I really enjoyed reading ‘Silver Rain’.  Told by the two main characters, Al and Kate, I found myself feeling as if I knew them both.  I loved the setting of this story.  Chathill Farm sounded lovely.

It was obvious from the start that Al and Kate were attracted to one another, but things weren’t that straightforward.  In fact it was all very complicated.  For a start off Al had lots of skeletons in the cupboard, one of which was a bit of a shocker.  Al had a great sense of humour, but he was a very sad and lonely man.  I felt sorry for him and wished that he and Kate would get together.

I thought Fran was just so lovely.  She doted on the animals she took in at Chathill Farm.  If money wasn’t an object I reckon Fran would have possibly opened an animal sanctuary.

I’m so glad that I read ‘Silver Rain’.  I think it’s great that Jan Ruth has written a novel where the characters are that little bit older and I will definitely be checking out some of her other books.

I give this book 4 out of 5.


‘Silver Rain’ is available to buy on Amazon:-


To find out more about Jan Ruth and her books visit her website – http://janruth.com/


‘The Mill River Redemption’ by Darcie Chan


Today is the first day of this blog tour in which we are celebrating Darcie Chan’s second novel, ‘The Mill River Redemption’ which is being published tomorrow by Sphere.



I was asked if I would like to review ‘The Mill River Redemption’.  I had never heard of Darcie Chan until then but the book sounded both interesting and intriguing so I decided to give it a go especially as it is recommended for fans of Maeve Binchy whose books I absolutely love.

Josie DiSanti had no idea about what was about to happen and she certainly didn’t expect to lose her husband.  With no way to support herself and her two young children, Josie has little choice but to go and live in the small town of Mill River with her Aunt Ivy.  Rose and Emily, Josie’s daughters, are totally inseparable and look out for each other whilst they are growing up.  But then something tragic and unforgiveable happens which tears the two sisters apart and they go their own separate ways.

Many years later, Rose and Emily are contacted with news that their mother has died and they find themselves back in Mill River for the reading of her will.  Josie tried her best to get her daughters talking again but was unsuccessful in her attempts.  Still determined she has left them a task in which she hopes they will work together and reconcile their differences.  In order to comply with her wishes Rose and Emily must move to Mill River and live in neighbouring houses.  The two sisters reluctantly get on with the task at hand.  But will they succeed in completing it and will it bring them together?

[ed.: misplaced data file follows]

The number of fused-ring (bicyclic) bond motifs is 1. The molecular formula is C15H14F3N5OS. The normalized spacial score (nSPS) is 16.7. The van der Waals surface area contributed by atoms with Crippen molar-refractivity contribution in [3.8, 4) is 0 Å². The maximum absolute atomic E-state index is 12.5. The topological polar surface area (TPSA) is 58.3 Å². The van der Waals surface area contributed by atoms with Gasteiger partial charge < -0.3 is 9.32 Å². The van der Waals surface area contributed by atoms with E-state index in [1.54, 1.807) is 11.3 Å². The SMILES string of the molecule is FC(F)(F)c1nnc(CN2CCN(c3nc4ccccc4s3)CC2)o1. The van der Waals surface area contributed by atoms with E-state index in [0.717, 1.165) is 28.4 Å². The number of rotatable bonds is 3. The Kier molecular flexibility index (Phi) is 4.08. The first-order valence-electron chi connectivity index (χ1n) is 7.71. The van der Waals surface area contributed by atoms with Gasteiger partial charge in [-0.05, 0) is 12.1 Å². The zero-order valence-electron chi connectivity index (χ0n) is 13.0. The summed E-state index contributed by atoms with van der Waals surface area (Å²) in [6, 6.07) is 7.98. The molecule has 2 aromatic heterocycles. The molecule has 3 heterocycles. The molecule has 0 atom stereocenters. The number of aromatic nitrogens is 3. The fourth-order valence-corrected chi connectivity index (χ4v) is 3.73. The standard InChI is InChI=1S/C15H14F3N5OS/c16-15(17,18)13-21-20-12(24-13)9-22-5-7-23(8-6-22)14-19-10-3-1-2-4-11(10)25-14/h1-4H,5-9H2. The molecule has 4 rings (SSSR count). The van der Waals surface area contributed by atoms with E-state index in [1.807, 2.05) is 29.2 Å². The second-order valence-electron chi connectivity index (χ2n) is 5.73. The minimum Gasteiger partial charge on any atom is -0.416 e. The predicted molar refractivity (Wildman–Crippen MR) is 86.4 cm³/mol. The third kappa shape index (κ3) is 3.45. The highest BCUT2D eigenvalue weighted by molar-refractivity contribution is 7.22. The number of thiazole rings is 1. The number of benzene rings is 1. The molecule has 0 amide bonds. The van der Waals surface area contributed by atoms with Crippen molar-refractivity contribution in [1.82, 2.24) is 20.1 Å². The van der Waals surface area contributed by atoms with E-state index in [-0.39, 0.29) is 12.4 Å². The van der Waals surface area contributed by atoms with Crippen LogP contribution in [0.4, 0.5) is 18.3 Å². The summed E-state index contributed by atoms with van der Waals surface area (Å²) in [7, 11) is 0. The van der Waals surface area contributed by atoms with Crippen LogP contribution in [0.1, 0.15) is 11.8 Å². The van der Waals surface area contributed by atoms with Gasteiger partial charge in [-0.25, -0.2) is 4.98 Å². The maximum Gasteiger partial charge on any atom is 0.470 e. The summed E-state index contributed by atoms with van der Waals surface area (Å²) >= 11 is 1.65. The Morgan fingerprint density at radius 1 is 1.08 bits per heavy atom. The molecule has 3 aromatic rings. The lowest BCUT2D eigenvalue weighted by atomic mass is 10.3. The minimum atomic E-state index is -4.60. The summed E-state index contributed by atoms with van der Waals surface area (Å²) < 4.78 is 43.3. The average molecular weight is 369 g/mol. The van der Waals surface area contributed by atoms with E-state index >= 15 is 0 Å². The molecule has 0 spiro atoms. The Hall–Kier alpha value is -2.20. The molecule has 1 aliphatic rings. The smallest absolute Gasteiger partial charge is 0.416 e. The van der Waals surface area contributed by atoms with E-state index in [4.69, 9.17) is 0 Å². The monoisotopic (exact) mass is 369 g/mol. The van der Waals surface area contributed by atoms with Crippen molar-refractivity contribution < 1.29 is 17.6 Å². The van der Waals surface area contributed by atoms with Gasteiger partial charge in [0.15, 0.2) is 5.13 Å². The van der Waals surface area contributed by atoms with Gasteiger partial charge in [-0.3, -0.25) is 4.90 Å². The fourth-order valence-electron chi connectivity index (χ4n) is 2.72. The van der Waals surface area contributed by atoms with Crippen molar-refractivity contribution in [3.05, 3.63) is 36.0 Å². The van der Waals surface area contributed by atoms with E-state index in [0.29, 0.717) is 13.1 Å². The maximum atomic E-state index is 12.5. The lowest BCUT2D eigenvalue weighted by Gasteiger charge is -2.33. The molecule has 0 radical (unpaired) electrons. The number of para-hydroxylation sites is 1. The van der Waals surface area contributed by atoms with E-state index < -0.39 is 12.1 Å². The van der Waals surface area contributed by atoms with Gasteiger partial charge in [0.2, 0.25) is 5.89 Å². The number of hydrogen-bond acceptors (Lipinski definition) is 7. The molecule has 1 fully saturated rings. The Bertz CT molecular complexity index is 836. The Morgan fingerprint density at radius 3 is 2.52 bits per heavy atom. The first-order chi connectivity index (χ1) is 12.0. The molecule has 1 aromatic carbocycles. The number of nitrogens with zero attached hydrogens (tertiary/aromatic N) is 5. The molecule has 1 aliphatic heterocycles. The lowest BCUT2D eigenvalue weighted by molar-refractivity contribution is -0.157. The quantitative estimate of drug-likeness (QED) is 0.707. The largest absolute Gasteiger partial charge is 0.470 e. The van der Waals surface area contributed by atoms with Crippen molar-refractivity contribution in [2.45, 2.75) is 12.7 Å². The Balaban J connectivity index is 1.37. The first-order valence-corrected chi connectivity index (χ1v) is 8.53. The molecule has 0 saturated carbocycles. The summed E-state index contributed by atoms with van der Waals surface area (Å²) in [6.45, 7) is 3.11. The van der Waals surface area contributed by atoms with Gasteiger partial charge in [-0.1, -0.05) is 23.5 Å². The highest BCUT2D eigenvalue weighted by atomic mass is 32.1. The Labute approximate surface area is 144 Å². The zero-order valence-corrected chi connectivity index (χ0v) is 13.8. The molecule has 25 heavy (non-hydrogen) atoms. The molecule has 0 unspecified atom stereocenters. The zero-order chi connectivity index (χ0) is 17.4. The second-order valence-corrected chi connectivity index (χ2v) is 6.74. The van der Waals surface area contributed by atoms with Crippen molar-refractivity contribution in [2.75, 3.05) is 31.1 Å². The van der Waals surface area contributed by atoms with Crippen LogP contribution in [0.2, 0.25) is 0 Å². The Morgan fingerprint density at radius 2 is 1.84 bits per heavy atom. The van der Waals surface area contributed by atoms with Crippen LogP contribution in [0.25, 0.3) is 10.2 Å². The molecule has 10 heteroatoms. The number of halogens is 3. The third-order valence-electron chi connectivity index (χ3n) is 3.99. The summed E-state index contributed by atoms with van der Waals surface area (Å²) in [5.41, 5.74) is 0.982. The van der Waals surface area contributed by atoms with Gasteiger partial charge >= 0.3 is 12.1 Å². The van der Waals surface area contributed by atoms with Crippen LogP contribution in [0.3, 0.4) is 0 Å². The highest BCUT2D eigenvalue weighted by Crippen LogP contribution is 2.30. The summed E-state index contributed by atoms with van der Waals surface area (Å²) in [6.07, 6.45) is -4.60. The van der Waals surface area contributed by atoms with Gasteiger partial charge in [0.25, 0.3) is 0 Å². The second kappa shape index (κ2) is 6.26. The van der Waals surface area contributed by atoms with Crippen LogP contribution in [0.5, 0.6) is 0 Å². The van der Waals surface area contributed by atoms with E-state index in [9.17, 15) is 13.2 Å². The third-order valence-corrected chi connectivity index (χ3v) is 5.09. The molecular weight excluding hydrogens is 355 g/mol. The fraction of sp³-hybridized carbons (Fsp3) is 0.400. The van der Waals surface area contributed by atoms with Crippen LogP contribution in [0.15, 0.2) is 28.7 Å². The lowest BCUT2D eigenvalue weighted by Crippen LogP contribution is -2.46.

I really liked the cover.  The colours go well together and it is such a lovely peaceful image.  I wouldn’t of minded living in one of those houses.  Set in 2013, this novel goes back and forth from 1983 onwards so that the reader gets to learn the whole story.  The chapters which are based in the past are clearly marked.

Out of the two sisters, Emily was my favourite.  I found it hard to warm to Rose even though she had issues and needed help desperately.  I absolutely loved Aunt Ivy and reading about her bookstore.  I could have spent hours in there!  I wasn’t sure what I thought about the twist towards the end of the story.  It was a bit of a shocker and rather drastic.

This story is about family, love, forgiveness and facing up to your problems.

Having enjoyed ‘The Mill River Redemption’, I do hope to get round to reading ‘The Mill River Recluse’ at some point soon as it is about one of the earlier character’s mentioned in this story.

I give this book 4 out of 5.



Darcie Chan is the New York Times bestselling author of The Mill River Recluse. Her second novel, The Mill River Redemption, is also set in the fictional town of Mill River. Darcie has been featured in The New York Times, USA Today, and The Wall Street Journal. She writes fiction full-time and lives just north of New York City with her husband and son.

Follow her on twitter @DarcieChan


‘The Mill River Redemption’ by Darcie Chan (Sphere) is available as an eBook from tomorrow.

‘A Place for Us – Part One’ by Harriet Evans

A Place for Us - One

Today saw the publication by Headline Review of the first of four instalments of this book.  It is available in ebook with the next part due out on the 28th August 2014.  The complete novel will be published in January 2015.  I was kindly sent a copy to review.

The story starts off with an element of intrigue.  It is August 2012 and Martha Winter’s eightieth birthday is fast approaching.  She had made a huge decision, one which is set to change things for good.  It’s time to tell all.  But how will Martha go about doing this?

The first part of ‘A Place for Us’ gives the reader a good introduction to the Winter family with each chapter being narrated by an individual character.  I felt that this worked well as it told me a lot about their lives.  I also like the way the story has been set in different locations.

A complex family with secrets from the past, I reckon Part Two is when things will really start to hot up.  I can’t wait to find out what happens next.

I give the first part of ‘A Place for Us’ 4 out of 5.